Also, I like fermented things. Pickled stuff, kim chi, etc. I do not do yogurts. I expect what works for others is highly dependent on what you eat already and the individual state of your own gut microbiome. I don't eat much in the way of sugar or bread/wheat based things that have gluten outside what I mentioned before. No cakes, no cookies, no candy, no crackers. I avoid processed foods most of the time, though occasionally on a holiday or special occasion will indulge in something sweet.


ferretinmypants t1_jdiqp5k wrote

Dr. Amy Myers (and others) recommends soil based probiotics for SIBO. Those are what I always use, and it helps me a lot.


angelicasinensis t1_jdfrwyz wrote

I have been working on healing my gut to cure my anxiety, and it’s really really working. I’m thrilled. It’s pretty amazing really.


expanding_crystal t1_jdgaxh5 wrote

What is your approach, and what has worked for you?


angelicasinensis t1_jdhrjkq wrote

I have a naturopathic doctor and I did a GI MAP test and I am doing herbal antimicrobials, diet modification, probiotics and supplements to heal the lining of my gut. So basically test / kill bad bacteria/ re populate with good bacteria and then heal gut lining.


Sculptasquad t1_jdz744z wrote

"Naturopathy as a whole lacks an adequate scientific basis,[5] and it is rejected by the medical community.[5] Although it includes valid lifestyle advice from mainstream medicine (healthy sleep, balanced diet, regular exercise),[15] it typically adds a range of pseudoscientific beliefs.[22] Some methods rely on immaterial "vital energy fields", the existence of which has not been proven, and there is concern that naturopathy as a field tends towards isolation from general scientific discourse.[22][58][59] Naturopathy is criticized for its reliance on and its association with unproven, disproven, and other controversial alternative medical treatments, and for its vitalistic underpinnings.[15][16] Natural substances known as nutraceuticals show little promise in treating diseases, especially cancer, as laboratory experiments have shown limited therapeutic effect on biochemical pathways, while clinical trials demonstrate poor bioavailability.[60] According to the American Cancer Society, "scientific evidence does not support claims that naturopathic medicine can cure cancer or any other disease".[16] According to Britt Hermes, naturopath student programs are problematic because "As a naturopath [student], you are making justifications to make the rules and to fudge the standards of how to interpret research all along the way. Because if you don't, you're not left with anything, basically".


UnarmedSnail t1_jdeap6u wrote

So when you have a gut feeling, you're actually having a gut feeling. I wonder if these nerve clusters are left over from the time when we were worms with multiple brains.


kaqemix t1_jdfl9bs wrote

Pure speculation here. I wonder if some anxieties arise from gut dysbiosis or other issues as a mechanism to warn that things are wrong and changes need to be made.


angelicasinensis t1_jdfs1xc wrote

This is what I believe! I think anxiety is a symptom and not an issue in itself- now I’m healing my gut issues (SIBO and dysbiosis) my anxiety is like better everyday - haven’t had a panic attack in months and I almost feel normal after pretty severe anxiety and borderline agoraphobia. Pretty nice.


WeenieHutJunior- t1_jdfvdr9 wrote

Hi I’m curious to know what has helped heal your gut?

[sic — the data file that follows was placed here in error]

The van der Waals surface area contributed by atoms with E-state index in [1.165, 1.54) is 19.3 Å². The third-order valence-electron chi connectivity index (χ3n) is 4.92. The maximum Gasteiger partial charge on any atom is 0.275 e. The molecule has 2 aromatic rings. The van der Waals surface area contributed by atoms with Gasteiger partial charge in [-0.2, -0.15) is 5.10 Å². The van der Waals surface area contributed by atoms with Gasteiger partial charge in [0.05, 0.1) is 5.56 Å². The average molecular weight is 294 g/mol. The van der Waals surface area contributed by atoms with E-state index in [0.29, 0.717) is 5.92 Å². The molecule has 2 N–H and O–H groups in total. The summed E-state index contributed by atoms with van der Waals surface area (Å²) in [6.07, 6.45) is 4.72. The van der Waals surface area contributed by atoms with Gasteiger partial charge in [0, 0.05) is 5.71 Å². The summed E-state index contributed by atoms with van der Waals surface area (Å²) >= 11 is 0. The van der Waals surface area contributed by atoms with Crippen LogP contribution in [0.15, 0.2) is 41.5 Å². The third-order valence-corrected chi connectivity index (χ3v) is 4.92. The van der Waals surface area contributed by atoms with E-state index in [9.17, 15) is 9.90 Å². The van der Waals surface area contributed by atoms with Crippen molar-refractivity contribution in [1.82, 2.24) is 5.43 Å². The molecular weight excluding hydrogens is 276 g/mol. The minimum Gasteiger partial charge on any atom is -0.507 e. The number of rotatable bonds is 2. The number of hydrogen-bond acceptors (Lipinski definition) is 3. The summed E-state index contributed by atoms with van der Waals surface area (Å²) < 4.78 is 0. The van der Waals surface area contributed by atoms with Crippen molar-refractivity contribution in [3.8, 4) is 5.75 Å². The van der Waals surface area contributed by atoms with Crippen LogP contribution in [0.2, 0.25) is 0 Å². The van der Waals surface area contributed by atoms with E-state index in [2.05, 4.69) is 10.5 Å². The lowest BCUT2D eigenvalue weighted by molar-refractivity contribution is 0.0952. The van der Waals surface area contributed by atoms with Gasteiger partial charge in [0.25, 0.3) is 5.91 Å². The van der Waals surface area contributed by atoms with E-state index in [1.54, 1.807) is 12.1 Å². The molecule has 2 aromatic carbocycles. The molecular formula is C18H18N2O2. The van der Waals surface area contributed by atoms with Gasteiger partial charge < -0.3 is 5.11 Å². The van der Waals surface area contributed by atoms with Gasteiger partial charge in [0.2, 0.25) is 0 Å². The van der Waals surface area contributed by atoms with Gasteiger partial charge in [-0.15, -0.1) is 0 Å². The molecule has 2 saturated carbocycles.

angelicasinensis t1_jdfxcaf wrote

Quit alcohol and coffee, went on a low FODMAP diet and am doing two months of herbal antimicrobials followed by two months of glucosamine and N acetyl glucosamine and targeted probiotics. I am also taking supplements to help my body create more bile to help digestion (herbal bitters and tumeric.) I did the GI Map test to figure out what was up with my microbiome and other things - learned I have SIBO, dysbiosis and a gluten allergy.


germanthoughts t1_jdgfe8e wrote

Can you tell me more about the GI map test? What does it do and how does it help diagnose what may be wrong?

I always had bloating issues (I fart an INSANE amount after I eat) and also have anxiety. So I would love to start looking into this.


kabre t1_jdg7be0 wrote

Purely anecdotal, but my anxiety and depression are both much easier to manage when I'm taking the good probiotics. Not a silver bullet by any means, but a piece of the puzzle.


Macemore t1_jdeuwwn wrote

Man I'd love this to be a simple, cost effective fix.


MynameisErinSarah t1_jdhp8mz wrote

It’s not. People used to tell me that maybe I was making myself sick by worrying about my gut. But certain foods used to ruin my day whereas others didn’t


Macemore t1_jdiobxy wrote

Yeah I've spent a ton of money and a few years chasing a fix to IBS and the best I got was a heat pack and tea.


MynameisErinSarah t1_jdmt9r1 wrote

Yeah I’ve had lots of people not thinking it’s a big deal and telling me it’s mental. But my mum says when I was a baby food would go straight through me so? Unlikely baby me was causing it by being anxious. I used to be severely underweight because I’d avoid food just to avoid the consequences of eating it


Sally_twodicks t1_jdfeycu wrote

Finally. Since I was a kid. The walk down the driveway home having bad grades was a fart fest.


UpgrayeDD405 t1_jdfi0ly wrote

So this could explain my IBS and anxiety? Neat.


Yurastupidbitch t1_jdhgo11 wrote

I had a spike in anxiety related to a person I didn’t want to see. Sure enough, my guts went into full IBS mode and took me out for a couple of days. Thanks, IBS!


theslowercoast t1_jdfzemr wrote

I wonder if this is why intermittent fasting reduces anxiety?


NewDad907 t1_jdg4l7g wrote

You mean…like the vagus nerve?

Edit: biohackers have anecdotally already known everything the article says, in particular the benefits of SCFA’s.

It’s always weird when science announces something entire communities of people already know.


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TheTrueSleuth t1_jdgflxw wrote